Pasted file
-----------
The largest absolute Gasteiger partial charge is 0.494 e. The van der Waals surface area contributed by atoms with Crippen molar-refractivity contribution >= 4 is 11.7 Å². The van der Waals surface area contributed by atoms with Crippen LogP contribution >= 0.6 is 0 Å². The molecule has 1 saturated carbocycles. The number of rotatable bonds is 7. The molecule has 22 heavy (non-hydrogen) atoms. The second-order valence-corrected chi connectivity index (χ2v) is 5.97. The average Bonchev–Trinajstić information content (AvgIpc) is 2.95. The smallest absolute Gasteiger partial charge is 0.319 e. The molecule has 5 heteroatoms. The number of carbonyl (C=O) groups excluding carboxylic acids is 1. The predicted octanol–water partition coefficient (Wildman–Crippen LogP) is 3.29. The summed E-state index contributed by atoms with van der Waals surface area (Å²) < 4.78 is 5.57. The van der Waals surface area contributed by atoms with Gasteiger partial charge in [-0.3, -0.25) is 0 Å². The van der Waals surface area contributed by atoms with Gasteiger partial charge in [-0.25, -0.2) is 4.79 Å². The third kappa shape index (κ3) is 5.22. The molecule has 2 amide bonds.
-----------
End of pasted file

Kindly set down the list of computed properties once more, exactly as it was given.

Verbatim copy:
The largest absolute Gasteiger partial charge is 0.494 e. The van der Waals surface area contributed by atoms with Crippen molar-refractivity contribution >= 4 is 11.7 Å². The van der Waals surface area contributed by atoms with Crippen LogP contribution >= 0.6 is 0 Å². The molecule has 1 saturated carbocycles. The number of rotatable bonds is 7. The molecule has 22 heavy (non-hydrogen) atoms. The second-order valence-corrected chi connectivity index (χ2v) is 5.97. The average Bonchev–Trinajstić information content (AvgIpc) is 2.95. The smallest absolute Gasteiger partial charge is 0.319 e. The molecule has 5 heteroatoms. The number of carbonyl (C=O) groups excluding carboxylic acids is 1. The predicted octanol–water partition coefficient (Wildman–Crippen LogP) is 3.29. The summed E-state index contributed by atoms with van der Waals surface area (Å²) < 4.78 is 5.57. The van der Waals surface area contributed by atoms with Gasteiger partial charge in [-0.3, -0.25) is 0 Å². The van der Waals surface area contributed by atoms with Gasteiger partial charge in [-0.25, -0.2) is 4.79 Å². The third kappa shape index (κ3) is 5.22. The molecule has 2 amide bonds.